A semicolon, the hybrid between a colon and a comma, is often considered one of the more pompous punctuation marks.
In reality, it gets a bad rap just because few people know how and when to use it.
The semicolon is used to indicate a pause, usually between two main clauses, that needs to be more pronounced than the pause of a comma.
So what are the practical ways to implement this little grammatical workhorse?
Read on to see how it can help you merge connected thoughts, separate listed items clearly, and form a bridge to another sentence.
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Why use a semicolon?
In the classic grammar and style manual The Elements of Style by William Strunk and E.B. White (first published in 1919), the case for the semicolon is laid out clearly: “If two or more clauses, grammatically complete and not joined by a conjunction, are to form a single compound sentence, the proper mark of punctuation is a semicolon.”
In simpler terms, that means you can use a semicolon to separate two complete sentences that are related but not directly linked by a connecting word like “but” or “so.”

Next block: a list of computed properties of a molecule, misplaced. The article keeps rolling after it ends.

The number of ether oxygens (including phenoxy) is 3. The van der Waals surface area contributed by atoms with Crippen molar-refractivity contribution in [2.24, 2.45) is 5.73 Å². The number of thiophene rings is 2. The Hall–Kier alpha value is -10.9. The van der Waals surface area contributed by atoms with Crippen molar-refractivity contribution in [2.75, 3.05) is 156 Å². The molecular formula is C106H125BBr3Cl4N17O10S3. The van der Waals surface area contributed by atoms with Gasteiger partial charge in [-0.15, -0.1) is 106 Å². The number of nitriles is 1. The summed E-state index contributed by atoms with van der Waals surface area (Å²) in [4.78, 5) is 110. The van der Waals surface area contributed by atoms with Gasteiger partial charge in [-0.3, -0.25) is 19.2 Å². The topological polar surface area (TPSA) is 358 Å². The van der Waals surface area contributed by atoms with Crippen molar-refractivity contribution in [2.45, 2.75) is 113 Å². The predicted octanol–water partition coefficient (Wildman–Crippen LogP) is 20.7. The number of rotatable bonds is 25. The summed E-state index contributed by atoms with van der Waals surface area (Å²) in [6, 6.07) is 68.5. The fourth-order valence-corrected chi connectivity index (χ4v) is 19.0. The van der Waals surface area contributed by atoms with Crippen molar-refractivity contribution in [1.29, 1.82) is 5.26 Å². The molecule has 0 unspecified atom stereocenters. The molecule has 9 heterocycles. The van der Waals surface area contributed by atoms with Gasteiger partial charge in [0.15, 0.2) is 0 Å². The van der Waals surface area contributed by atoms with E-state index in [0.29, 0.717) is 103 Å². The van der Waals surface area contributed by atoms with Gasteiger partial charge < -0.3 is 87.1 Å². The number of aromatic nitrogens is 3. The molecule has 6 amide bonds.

For example: “She didn’t show up to work today; she said she had a headache.”
Who uses semicolons?
The short answer: copy editors, professional writers, and you – if you’re savvy.
“If words are the flesh and muscle of writing, then punctuation is the breath, and a good writer will make good use of it,” says Benjamin Dreyer of Penguin Random House, author of the forthcoming book Dreyer’s English.
The semicolon is one of his favorite pieces of punctuation, and it was one of America’s great authors, Shirley Jackson, who inspired the admiration.
“Shirley Jackson loved her semicolons,” says Dreyer.
“I think that’s all the defense they need.”
“The first paragraph of The Haunting of Hill House – one of the great opening paragraphs I can think of – includes three of them.”
Here is Jackson’s sublime first paragraph: “No live organism can continue for long to exist sanely under conditions of absolute reality; even larks and katydids are supposed, by some, to dream. Hill House, not sane, stood by itself against the hills, holding darkness within; it had stood so for eighty years and might stand for eighty more. Within, walls continued upright, bricks met neatly, floors were firm, and doors were sensibly shut; silence lay steadily against the wood and stone of Hill House, and whatever walked there, walked alone.”
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